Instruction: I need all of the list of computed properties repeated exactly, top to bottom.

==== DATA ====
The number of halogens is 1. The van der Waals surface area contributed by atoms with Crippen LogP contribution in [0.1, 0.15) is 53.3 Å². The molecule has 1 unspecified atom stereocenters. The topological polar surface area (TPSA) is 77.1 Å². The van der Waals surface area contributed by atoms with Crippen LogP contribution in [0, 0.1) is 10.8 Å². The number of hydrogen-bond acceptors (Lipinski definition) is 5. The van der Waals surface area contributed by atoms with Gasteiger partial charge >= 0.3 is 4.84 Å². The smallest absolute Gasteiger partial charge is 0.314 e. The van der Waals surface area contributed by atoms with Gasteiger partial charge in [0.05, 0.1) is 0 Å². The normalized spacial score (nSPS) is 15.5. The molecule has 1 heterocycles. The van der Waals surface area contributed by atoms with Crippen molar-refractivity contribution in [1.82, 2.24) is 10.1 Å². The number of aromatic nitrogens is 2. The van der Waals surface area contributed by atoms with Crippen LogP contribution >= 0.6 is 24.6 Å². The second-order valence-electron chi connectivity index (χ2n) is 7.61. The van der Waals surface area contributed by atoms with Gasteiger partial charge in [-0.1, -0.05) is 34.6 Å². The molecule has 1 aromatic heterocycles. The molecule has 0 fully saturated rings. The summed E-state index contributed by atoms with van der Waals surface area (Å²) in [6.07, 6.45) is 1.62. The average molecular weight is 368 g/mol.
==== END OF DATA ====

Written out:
The number of halogens is 1. The van der Waals surface area contributed by atoms with Crippen LogP contribution in [0.1, 0.15) is 53.3 Å². The molecule has 1 unspecified atom stereocenters. The topological polar surface area (TPSA) is 77.1 Å². The van der Waals surface area contributed by atoms with Crippen LogP contribution in [0, 0.1) is 10.8 Å². The number of hydrogen-bond acceptors (Lipinski definition) is 5. The van der Waals surface area contributed by atoms with Gasteiger partial charge >= 0.3 is 4.84 Å². The smallest absolute Gasteiger partial charge is 0.314 e. The van der Waals surface area contributed by atoms with Gasteiger partial charge in [0.05, 0.1) is 0 Å². The normalized spacial score (nSPS) is 15.5. The molecule has 1 heterocycles. The van der Waals surface area contributed by atoms with Crippen molar-refractivity contribution in [1.82, 2.24) is 10.1 Å². The number of aromatic nitrogens is 2. The van der Waals surface area contributed by atoms with Crippen LogP contribution >= 0.6 is 24.6 Å². The second-order valence-electron chi connectivity index (χ2n) is 7.61. The van der Waals surface area contributed by atoms with Gasteiger partial charge in [-0.1, -0.05) is 34.6 Å². The molecule has 1 aromatic heterocycles. The molecule has 0 fully saturated rings. The summed E-state index contributed by atoms with van der Waals surface area (Å²) in [6.07, 6.45) is 1.62. The average molecular weight is 368 g/mol.